• phil, sorry its taken me so long to reply to your reply, but thank you for taking the time to write to me.

      its appreciated so so much. and so are your thoughts, you really challenge my taken on the whole faith thing. It always is challenged, but your above post just made think that little bit more

      hope to hear from you soon
      fragz x

  5. I think love has to be the answer, and unconditional love too. To try to understand from the self-harmer’s Point of View – and personally I think the best people to minister to them is those who understand first hand what it means – ie someone who has done it themselves.

    Personally I think it takes a special person to stand up and say “me too”, a great deal of courage and personal strength is needed

    • loveheart, thanks for taking time out to reply, sorry i have been so late to respond to you though.

      i agree totally with the love thing, and it being unconditional, something that is hard for a lot of people isnt it … to give unconditionally and for some its the receiving thats tough.

      thanks for your thoughts x

  6. I think you bring up excellent points. In my experience many churches prefer to ignore those things that they don’t know how to deal with, rather than try to learn how to deal with them. It usually takes a courageous person or two standing up in the church and saying, this is what I have been through… I need help or we need to offer help to people who are where I have been.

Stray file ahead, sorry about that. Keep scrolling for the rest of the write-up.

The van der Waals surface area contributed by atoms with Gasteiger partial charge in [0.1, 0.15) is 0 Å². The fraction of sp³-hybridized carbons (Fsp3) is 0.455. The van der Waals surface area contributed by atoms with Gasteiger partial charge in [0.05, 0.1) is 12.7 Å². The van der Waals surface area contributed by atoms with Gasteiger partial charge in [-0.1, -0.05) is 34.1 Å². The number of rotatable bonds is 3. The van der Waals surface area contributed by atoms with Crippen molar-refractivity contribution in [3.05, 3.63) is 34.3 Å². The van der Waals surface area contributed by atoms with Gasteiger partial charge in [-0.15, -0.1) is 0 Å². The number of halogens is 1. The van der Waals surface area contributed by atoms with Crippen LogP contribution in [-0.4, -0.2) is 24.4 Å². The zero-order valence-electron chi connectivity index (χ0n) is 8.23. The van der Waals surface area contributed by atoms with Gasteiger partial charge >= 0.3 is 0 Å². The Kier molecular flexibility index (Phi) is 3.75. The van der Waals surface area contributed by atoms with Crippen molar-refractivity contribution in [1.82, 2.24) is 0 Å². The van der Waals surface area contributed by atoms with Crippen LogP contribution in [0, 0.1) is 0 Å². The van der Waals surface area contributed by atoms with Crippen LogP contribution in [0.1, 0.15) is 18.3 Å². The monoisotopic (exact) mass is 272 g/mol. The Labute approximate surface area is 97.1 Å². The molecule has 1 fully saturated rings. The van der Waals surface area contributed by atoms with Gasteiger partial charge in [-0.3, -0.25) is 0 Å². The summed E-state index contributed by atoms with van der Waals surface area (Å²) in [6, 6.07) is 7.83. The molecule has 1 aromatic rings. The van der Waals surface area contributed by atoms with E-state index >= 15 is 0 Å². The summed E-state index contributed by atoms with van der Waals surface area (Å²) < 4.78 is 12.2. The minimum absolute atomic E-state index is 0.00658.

Specifically when it comes to self-harming, I think people are ignorant, and those who are not ignorant are frightened. They fear saying things that will make it worse. Fear and confusion abound. I believe they are a powerful tool that Satan uses to keep people who can most benefit from the loving support of a church, away from the church.

    In the end, I think someone needs to offer training and support to these churches to help them learn how to understand all of the issues that people walk through the door with, and how they can support each individual and the church body as a whole.

    • thank you achievingpeace,
      thanks for reading and responding, i am always honored people read what i write.
      i totally agree with you. And wouldnt it be awesome if there was training on this, accessible training.
      Fragz x

  7. Fragz,

    How amazing that I should come across your blog as I am preparing to write a second paper for a English class on this VERY topic! I’d LOVE to communicate with you directly about it.

    I personally have known one girl who is a Christian who is/was a self-harmer. Until I met her and she revealed her secret to me, I never knew about cutting (and that’s because I have been a youth leader in three different ministries). In reading up on the issue, and doing first-hand research of my own, I’ve learned that hers is not an isolated case. It’s also come to my attention that churches in the city where I live seem to not be prepared to minister to self-harmers directly; rather, they pawn them off on professional counselors–which is well and good, but the cutters have the relationship with people in the church. And to me, just sending them to a counselor doesn’t seem to give the right message. IDK. It is such an ardent desire of mine to sound a wake-up call for the church. Let me hear from you, please. ❤

  8. Hi RoFosHO,
    Thanks for reading, and responding. I am happy to talk further with you if you would like to. Not sure how we can connect though? Would you like me to email you?
    Fragz x